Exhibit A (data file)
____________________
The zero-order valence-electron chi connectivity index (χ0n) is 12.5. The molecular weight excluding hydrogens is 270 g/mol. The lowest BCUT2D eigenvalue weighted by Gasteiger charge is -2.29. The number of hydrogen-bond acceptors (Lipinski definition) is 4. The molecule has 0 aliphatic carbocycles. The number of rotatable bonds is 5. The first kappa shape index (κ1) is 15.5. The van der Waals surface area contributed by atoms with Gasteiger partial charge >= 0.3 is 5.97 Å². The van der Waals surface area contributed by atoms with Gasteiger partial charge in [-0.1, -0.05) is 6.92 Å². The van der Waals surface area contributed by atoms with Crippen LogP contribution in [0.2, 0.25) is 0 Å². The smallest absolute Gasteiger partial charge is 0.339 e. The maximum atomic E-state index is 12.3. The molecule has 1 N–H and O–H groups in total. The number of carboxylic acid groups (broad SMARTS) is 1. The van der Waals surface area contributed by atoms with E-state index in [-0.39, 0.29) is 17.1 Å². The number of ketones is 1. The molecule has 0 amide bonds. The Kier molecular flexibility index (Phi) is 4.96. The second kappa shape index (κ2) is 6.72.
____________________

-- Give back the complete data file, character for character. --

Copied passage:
The zero-order valence-electron chi connectivity index (χ0n) is 12.5. The molecular weight excluding hydrogens is 270 g/mol. The lowest BCUT2D eigenvalue weighted by Gasteiger charge is -2.29. The number of hydrogen-bond acceptors (Lipinski definition) is 4. The molecule has 0 aliphatic carbocycles. The number of rotatable bonds is 5. The first kappa shape index (κ1) is 15.5. The van der Waals surface area contributed by atoms with Gasteiger partial charge >= 0.3 is 5.97 Å². The van der Waals surface area contributed by atoms with Gasteiger partial charge in [-0.1, -0.05) is 6.92 Å². The van der Waals surface area contributed by atoms with Crippen LogP contribution in [0.2, 0.25) is 0 Å². The smallest absolute Gasteiger partial charge is 0.339 e. The maximum atomic E-state index is 12.3. The molecule has 1 N–H and O–H groups in total. The number of carboxylic acid groups (broad SMARTS) is 1. The van der Waals surface area contributed by atoms with E-state index in [-0.39, 0.29) is 17.1 Å². The number of ketones is 1. The molecule has 0 amide bonds. The Kier molecular flexibility index (Phi) is 4.96. The second kappa shape index (κ2) is 6.72.